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Posted

This is good if you (and everyone else who ...) believe you need the extra resources.  Personally, I don't see the benefits considering today's hardware.

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Posted (edited)

Is it wise to disable the Time Broker and System Events Broker? While you might want to disable the store, I can't see why you would disable applications that register with the brokers.

 

I don't think "saving resources" is a valid reason, they are not resource hogs.

 

Edit: The task scheduler has a dependency on the system events broker, disabling it is asking for problems.

Edited by Joe User
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Posted

I think this isn't so much important about resources but the ability to shut something down one doesn't want.

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Posted

Resources would be very low to nothing imho. BUT for work this would be great. Thanks

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Posted

I think this isn't so much important about resources but the ability to shut something down one doesn't want.

 

I can't think of a situation where anyone would want to disrupt the task scheduler.

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Posted

This is good if you (and everyone else who ...) believe you need the extra resources.  Personally, I don't see the benefits considering today's hardware.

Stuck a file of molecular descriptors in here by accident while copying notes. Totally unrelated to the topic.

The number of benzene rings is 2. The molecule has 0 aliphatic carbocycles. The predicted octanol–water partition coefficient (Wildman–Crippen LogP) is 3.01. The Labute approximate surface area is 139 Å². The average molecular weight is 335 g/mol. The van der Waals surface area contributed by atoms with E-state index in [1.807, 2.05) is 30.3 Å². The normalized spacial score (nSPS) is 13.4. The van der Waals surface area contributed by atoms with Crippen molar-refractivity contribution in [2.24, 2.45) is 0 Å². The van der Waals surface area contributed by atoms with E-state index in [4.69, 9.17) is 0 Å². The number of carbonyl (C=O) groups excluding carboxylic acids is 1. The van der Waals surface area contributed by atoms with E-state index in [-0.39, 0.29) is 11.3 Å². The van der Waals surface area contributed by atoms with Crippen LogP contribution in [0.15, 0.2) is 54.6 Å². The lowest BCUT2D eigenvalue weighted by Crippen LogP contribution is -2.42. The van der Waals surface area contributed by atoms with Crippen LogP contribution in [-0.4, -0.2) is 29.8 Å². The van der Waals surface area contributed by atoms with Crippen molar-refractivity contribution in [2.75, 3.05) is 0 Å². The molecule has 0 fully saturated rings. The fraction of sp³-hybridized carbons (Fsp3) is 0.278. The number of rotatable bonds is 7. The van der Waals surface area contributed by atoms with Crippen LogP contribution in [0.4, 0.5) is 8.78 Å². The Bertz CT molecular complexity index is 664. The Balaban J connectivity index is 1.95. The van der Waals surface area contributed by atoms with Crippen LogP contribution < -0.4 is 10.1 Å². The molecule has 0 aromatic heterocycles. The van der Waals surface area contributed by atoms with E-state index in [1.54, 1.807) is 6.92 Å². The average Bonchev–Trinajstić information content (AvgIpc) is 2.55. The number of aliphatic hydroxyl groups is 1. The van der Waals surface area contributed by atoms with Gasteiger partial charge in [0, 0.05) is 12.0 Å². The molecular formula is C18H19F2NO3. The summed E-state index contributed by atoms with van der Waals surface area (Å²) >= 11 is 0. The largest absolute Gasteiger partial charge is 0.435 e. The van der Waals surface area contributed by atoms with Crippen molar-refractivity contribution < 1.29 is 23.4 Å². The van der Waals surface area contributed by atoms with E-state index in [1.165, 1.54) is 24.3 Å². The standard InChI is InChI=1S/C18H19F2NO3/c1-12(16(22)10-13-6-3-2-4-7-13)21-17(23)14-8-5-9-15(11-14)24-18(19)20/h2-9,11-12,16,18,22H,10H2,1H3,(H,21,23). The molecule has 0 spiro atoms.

Is it wise to disable the Time Broker and System Events Broker? While you might want to disable the store, I can't see why you would disable applications that register with the brokers.

 

I don't think "saving resources" is a valid reason, they are not resource hogs.

 

Edit: The task scheduler has a dependency on the system events broker, disabling it is asking for problems.

The whole idea of this tutorial is that if a user does not use the Windows Store or Windows Store applications, they can be completely disabled. If a user still wishes to use Windows Store applications, he or she should not disable the Windows Store, Time Broker or System Events Broker services (something that I thought would be obvious due to the description of these services in Windows 8).

I mentioned resource usage only because several users have reported that Time Broker and System Events Broker spike the CPU or use large amounts of memory. Granted, this only happens if one uses the Windows Store or its applications, but if a user does not use the new Windows 8 application infrastructure, why leave these services running at all?

With that said, thank you very much for alerting me (and the readers of this topic) to the potential dangers of disabling System Events Broker. Would a moderator include this information in the original post, and give credit to Joe User for this?

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Posted

With that said, thank you very much for alerting me (and the readers of this topic) to the potential dangers of disabling System Events Broker. Would a moderator include this information in the original post, and give credit to Joe User for this?

 

Modified as requested.

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Posted